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In COMING TO TERMS, Seymour Chatman proposed the terms "slant" and
"filter" as substitutes for "point of view."  (See Chapter 9)

"Slant" is "the narrator's attitudes and other mental nuances
appropriate to the report function of discourse" while "filter" refers
to "the much wider range of mental activity experienced by characters in
the story world--perceptions, cognitions, emotions . . . "  To
paraphrase and oversimplify, the former term deals with ideology and
belief while the latter refers to physical and mental perceptions.
Chatman would include the "seamless" style of Hollywood editing as a
function of narrative "slant" in film.  "Filter," though is a more
all-encompassing term than "point of view," which would be limited to
subjective shots or something like them.

Extrapolating from the example below, it would seem that the use of that
kind of an otherwise marginal filter character is a means of giving a
particular slant to the overall film narration.  In addition, I'd
recommend looking at David Bordwell's NARRATION IN THE FICTION FILM
(although he and Chatman quarrel about whether there can be a cinematic
"narrator" as such).  Chatman's take on Wayne Booth's concept of the
"unreliable narrator" in STORY AND DISCOURSE is also useful.

Another way of thinking about the subject might be to look at
revisionary works that have taken minor characters as the main ones in
Shakespeare or other authors.  ROSENCRANTZ AND GUILDENSTERN ARE DEAD is
an obvious example.

Don Larsson

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"Only connect"  --E.M. Forster
Donald F. Larsson
Department of English, AH 230
Minnesota State U, Mankato (56001)
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-----Original Message-----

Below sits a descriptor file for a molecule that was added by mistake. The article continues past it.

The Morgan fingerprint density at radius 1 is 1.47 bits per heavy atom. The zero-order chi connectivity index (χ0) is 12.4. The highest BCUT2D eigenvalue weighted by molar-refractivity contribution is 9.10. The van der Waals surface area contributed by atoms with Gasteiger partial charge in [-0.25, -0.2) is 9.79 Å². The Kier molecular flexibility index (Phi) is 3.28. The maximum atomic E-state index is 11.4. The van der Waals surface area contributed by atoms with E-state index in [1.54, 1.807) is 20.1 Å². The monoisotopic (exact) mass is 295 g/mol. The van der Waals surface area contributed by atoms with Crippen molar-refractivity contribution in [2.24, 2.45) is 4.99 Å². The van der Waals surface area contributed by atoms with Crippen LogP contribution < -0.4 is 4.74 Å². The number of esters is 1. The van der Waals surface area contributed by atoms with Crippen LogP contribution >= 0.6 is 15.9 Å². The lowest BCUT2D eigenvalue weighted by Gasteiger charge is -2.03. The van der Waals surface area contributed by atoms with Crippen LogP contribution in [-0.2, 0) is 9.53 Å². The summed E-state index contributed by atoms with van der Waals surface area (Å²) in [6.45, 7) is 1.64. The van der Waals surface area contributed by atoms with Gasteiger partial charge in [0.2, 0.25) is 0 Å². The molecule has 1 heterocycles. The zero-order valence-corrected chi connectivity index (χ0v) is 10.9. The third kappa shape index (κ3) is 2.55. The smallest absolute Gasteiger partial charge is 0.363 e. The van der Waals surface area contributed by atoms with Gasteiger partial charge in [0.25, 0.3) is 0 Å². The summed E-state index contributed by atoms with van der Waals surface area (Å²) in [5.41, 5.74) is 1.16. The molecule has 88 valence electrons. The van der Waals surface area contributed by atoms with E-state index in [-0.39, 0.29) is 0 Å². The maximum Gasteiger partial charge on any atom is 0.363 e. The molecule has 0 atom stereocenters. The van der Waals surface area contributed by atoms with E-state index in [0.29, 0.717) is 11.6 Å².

From: Michael Friedman [mailto:[log in to unmask]]
Sent: Thursday, July 24, 2003 8:27 AM
To: [log in to unmask]
Subject: Point of view

        Please entertain a request for guidance from a new member of the
list.  For many years, I have considered myself a Shakespearean
performance critic, but recently my interest has shifted from
Shakespeare on stage to Shakespeare on the screen.  I am not as well
versed in film theory as I would like to be, and I find myself in need
of advice about where to go to read more about a particular aspect of
point of view in cinema.
        My current scholarly project examines two recent Shakespeare
films in which the director takes a minor character in the play and
expands that figure's part in the film to the extent that the audience,
in the words of one of the directors, "sees the action through his
eyes."  The director does not mean this comment literally (the film
employs point of view shots only sparingly), but rather, the director
seems to imply that the experience of the story is filtered through the
consciousness of this marginally involved character, who is frequently
shown watching and reacting silently to the events of the narrative.  I
would prefer to use accepted film terminology to refer to this figure,
if such terms exist, and I would also like to read as much as I can
about point of view in film that might relate to this situation.
        So far, my efforts at scanning bibliographies in textbooks and
critical works on film have not produced any titles that seem
promising.  Can anyone suggest any books or articles in which I might
find treatments of such a figure or the concept of point of view in
general?  Thanks in advance for your help.
--
Michael D. Friedman
University of Scranton
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